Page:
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I think the first answer is great, I would add just one thing. The early picture of Dantes as a trusting, hard-working and loving man is an interesting contrast to the Edmond we see throughout most of the story.
He changes into a rather evil, incredibly manipulative man who trusts absolutely no one, except for perhaps his trusted servant. Because of this, his life is filled with wealth and power and eventually revenge, but none of the happiness and hope and excitement for the future he felt at the outset.
So the idea of being able to trust, of having plans and hopes for the future besides the horrible death or ruination of others is an important part of the moral of the story as well.
The moral of a story is the lesson that a reader can learn from the story or characters and apply to life. All throughout Dumas' The Count of Monte Cristo, Dantes evolves. He goes from a young, naive boy, to an educated and vengeful nobleman, to a more wise and compassionate man. One lesson might be that even though life throws various injustices at a person, he or she can overcome everything with education, a good plan, and persistence. However, there might be a better moral because Dantes realizes that revenge is less satisfying than he hopes. After 14 years in prison, and then about a decade educating himself and executing his revenge, he finds himself alone and unhappy. This does not mean that he has not learned anything along the way, though. In fact, Dantes and Morrel discuss the injustices of life in the end, and it is here that the moral of the story can be found:
"'It takes a long time for eyes that are swollen with weeping to see clearly, and at first, perhaps, he did not comprehend this infinite mercy, but at length he took patience and waited . . .'
'Is it possible for this man ever to be happy again?'
'He hopes so.'" (607).
For Dantes, being patient, waiting, and hoping for happiness might be the best that a person can hope for when facing the injustices of life. He also comes to understand that "infinite mercy" can also play a role in life, not just seeking satisfaction for the wrongs inflicted upon him. (Carrying a grudge for multiple decades can really run a person to the ground.) The moral of the story is repeated in a letter from the Count to Valentine and Morrel as follows:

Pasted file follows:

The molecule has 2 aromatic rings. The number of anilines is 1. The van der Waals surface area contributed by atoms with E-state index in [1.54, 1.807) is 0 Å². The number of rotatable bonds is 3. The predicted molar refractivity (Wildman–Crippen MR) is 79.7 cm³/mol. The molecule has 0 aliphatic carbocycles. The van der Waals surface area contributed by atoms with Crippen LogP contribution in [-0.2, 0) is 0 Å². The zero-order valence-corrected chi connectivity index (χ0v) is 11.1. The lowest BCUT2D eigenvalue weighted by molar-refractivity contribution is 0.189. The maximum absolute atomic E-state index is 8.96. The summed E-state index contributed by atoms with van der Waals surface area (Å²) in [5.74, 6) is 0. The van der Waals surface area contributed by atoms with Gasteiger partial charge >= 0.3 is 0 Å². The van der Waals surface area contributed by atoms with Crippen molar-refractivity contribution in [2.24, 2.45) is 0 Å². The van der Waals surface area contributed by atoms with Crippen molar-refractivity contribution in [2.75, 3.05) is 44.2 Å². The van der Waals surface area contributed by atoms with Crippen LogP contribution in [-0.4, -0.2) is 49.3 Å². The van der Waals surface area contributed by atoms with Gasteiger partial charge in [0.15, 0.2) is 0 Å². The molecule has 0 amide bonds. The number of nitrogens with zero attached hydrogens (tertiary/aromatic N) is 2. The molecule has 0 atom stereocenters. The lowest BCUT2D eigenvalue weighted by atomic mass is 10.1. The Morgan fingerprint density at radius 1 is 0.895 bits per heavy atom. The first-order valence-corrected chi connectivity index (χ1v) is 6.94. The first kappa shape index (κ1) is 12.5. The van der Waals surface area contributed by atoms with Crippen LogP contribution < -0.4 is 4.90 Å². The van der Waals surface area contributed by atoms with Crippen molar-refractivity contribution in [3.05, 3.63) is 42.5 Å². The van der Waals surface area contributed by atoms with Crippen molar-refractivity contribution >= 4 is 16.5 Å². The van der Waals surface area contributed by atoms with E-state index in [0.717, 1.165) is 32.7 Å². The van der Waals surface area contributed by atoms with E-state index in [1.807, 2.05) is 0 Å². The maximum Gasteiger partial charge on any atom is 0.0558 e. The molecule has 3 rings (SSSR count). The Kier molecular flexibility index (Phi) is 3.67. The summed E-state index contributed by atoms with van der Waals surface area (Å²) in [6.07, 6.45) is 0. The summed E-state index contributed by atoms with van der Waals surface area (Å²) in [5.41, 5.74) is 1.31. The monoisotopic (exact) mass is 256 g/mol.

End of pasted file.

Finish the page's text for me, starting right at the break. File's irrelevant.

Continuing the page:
"Live and be happy, beloved children of my heart, and never forget that, until the day comes when God will deign to reveal the future to man, all human wisdom is contained in these words: Wait and hope!" (617).
Above, the words "live and be happy," and "wait and hope," put forth friendly advice for a life that Dantes wants for Valentine and Morrel. For most of his life he waits and hopes for a happy life, but in the process, he doesn't live happily because he is too busy plotting revenge. Moving forward, though, Dantes hopes to be able to live that happy life with Haydee that has eluded him so far. Fortunately, readers can also take Dantes' final lines and apply it to their own lives as the moral lesson of the novel—"Live and be happy . . . Wait and hope!"
The lesson that Dumas makes quite clear in The Count of Monte Cristo is that pure revenge does not satisfy. While most readers would agree that Dantes has every right to be angry and to seek justice, Dumas strives to show that despite all the effort that Dantes puts into getting revenge, in the end that is not what satisfies him. Rather, he gains contentment from restraining himself from harming or using those who have become close to him and by being willing to "walk away" at a certain point.
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